Rafael Hurtado Coll. Professor. IE Business School
13 February 2015
Although, at first sight, choosing funds and shares require a similar approach, there are some key differences that make choosing a fund a more complex task than choosing shares
There are plenty of posts, articles, books, and research papers on the selection criteria that should be applied when investing in shares, describing in detail stock fundamental analysis. However, there are very few documents on how to select investment funds. This is surprising when we take into account that there are many more investors that build their portfolios on investment funds rather than shares.
The main differences between selecting shares and selecting funds are summarized here:
In funds this is not possible. If you are managing a US equity fund portfolio, with the objective of beating the category average, it’s impossible to index it to the average because there are hundreds of funds. If a fund portfolio manager takes S&P 500 as a reference, the indexation is to the stock market not the fund market, and will not reflect how he is doing in relation to the average fund. It is possible to be indexed to a certain category of stocks, but not a certain category of funds. Fund portfolio and fund of funds managers always have to decide which part of their portfolio will be invested in passive management products, while betting that passive management will outperform the majority of funds in a given category.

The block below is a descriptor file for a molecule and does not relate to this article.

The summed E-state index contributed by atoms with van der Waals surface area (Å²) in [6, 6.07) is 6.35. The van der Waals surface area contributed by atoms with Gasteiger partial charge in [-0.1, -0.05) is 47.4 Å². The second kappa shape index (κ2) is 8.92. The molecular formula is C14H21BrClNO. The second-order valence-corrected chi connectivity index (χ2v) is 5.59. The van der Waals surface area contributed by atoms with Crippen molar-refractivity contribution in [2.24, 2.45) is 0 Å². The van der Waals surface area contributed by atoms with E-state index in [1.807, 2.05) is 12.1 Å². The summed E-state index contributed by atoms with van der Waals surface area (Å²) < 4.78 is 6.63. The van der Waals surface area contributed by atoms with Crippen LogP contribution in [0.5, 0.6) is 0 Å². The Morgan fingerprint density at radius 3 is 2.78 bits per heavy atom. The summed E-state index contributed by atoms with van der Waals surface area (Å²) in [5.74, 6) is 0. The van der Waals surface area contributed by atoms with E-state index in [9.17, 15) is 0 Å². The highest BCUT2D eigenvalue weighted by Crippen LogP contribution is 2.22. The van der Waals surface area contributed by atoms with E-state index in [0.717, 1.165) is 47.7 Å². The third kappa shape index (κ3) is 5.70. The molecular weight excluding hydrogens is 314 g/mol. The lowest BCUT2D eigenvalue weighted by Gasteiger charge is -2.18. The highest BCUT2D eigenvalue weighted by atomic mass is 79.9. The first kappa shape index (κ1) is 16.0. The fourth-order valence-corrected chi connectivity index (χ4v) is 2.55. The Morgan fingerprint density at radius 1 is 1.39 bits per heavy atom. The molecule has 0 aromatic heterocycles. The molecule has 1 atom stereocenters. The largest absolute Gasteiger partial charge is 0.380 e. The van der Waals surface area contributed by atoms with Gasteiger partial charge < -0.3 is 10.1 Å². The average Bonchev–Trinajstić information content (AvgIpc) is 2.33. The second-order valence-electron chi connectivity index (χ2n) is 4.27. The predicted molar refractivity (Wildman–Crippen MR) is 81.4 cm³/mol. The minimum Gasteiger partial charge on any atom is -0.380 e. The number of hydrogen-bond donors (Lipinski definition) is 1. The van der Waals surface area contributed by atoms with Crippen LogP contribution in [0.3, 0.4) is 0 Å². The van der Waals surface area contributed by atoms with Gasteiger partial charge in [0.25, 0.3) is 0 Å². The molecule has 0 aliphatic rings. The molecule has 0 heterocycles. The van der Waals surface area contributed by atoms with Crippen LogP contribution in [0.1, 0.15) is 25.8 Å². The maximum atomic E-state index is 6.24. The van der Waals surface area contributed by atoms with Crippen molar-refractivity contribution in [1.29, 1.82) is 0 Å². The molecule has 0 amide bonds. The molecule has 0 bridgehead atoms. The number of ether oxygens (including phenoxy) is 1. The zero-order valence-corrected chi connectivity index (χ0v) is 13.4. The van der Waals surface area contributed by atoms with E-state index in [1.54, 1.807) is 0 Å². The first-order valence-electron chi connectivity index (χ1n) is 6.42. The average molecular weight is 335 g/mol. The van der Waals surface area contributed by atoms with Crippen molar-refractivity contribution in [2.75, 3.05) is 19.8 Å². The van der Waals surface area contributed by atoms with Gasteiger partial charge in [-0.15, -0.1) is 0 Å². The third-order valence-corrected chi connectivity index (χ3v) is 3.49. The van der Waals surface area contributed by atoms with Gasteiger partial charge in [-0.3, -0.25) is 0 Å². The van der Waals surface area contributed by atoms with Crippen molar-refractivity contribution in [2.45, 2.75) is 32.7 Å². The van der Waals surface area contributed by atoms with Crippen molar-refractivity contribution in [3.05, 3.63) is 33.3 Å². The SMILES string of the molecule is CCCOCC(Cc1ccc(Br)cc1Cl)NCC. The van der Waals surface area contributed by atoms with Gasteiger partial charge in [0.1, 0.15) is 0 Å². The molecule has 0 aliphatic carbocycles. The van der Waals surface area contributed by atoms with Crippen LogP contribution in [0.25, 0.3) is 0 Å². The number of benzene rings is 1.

In conclusion, selecting funds can be very tricky and implies significant doses of psychological insights (to evaluate how the human factor affects performance) and a wide network of contacts in lieu of public reports. As we have seen, selecting funds has its own peculiar characteristics, which make it a complex task.
Rafael Hurtado is Chief Investment Officer (CIO) of Allianz Popular Asset Management (Allianz Group) and associate professor in IE’s Master in Finance and professor in the Executive Education course Investment Strategy: Managing Money in Today’s Financial Markets (April 20-22, 2015). The objective of this course is to help participants manage financial investments more effectively. It will provide an in-depth understanding of market trends, macro-drivers of performance, asset allocation techniques, and innovative investment strategies. Participants will learn to apply professional portfolio and investment techniques to achieve their financial goals. For more information please contact firstname.lastname@example.org.